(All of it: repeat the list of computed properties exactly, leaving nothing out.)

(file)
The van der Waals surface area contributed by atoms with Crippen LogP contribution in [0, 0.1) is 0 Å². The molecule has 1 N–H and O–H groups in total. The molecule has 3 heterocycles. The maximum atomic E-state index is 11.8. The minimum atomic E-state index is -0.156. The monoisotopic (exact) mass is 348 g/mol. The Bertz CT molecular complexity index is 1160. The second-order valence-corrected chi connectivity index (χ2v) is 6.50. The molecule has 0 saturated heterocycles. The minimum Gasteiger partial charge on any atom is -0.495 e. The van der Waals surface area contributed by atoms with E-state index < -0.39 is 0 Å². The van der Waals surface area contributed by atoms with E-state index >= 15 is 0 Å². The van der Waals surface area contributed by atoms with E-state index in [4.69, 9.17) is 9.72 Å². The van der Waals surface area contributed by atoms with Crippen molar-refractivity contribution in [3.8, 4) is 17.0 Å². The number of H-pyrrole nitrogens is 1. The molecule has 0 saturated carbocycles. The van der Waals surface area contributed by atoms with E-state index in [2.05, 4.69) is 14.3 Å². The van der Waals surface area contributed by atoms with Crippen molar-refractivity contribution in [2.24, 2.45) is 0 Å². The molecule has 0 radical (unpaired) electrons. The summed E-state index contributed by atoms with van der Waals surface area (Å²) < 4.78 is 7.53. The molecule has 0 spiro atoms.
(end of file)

The van der Waals surface area contributed by atoms with Crippen LogP contribution in [0, 0.1) is 0 Å². The molecule has 1 N–H and O–H groups in total. The molecule has 3 heterocycles. The maximum atomic E-state index is 11.8. The minimum atomic E-state index is -0.156. The monoisotopic (exact) mass is 348 g/mol. The Bertz CT molecular complexity index is 1160. The second-order valence-corrected chi connectivity index (χ2v) is 6.50. The molecule has 0 saturated heterocycles. The minimum Gasteiger partial charge on any atom is -0.495 e. The van der Waals surface area contributed by atoms with E-state index < -0.39 is 0 Å². The van der Waals surface area contributed by atoms with E-state index >= 15 is 0 Å². The van der Waals surface area contributed by atoms with E-state index in [4.69, 9.17) is 9.72 Å². The van der Waals surface area contributed by atoms with Crippen molar-refractivity contribution in [3.8, 4) is 17.0 Å². The number of H-pyrrole nitrogens is 1. The molecule has 0 saturated carbocycles. The van der Waals surface area contributed by atoms with E-state index in [2.05, 4.69) is 14.3 Å². The van der Waals surface area contributed by atoms with Crippen molar-refractivity contribution in [2.24, 2.45) is 0 Å². The molecule has 0 radical (unpaired) electrons. The summed E-state index contributed by atoms with van der Waals surface area (Å²) < 4.78 is 7.53. The molecule has 0 spiro atoms.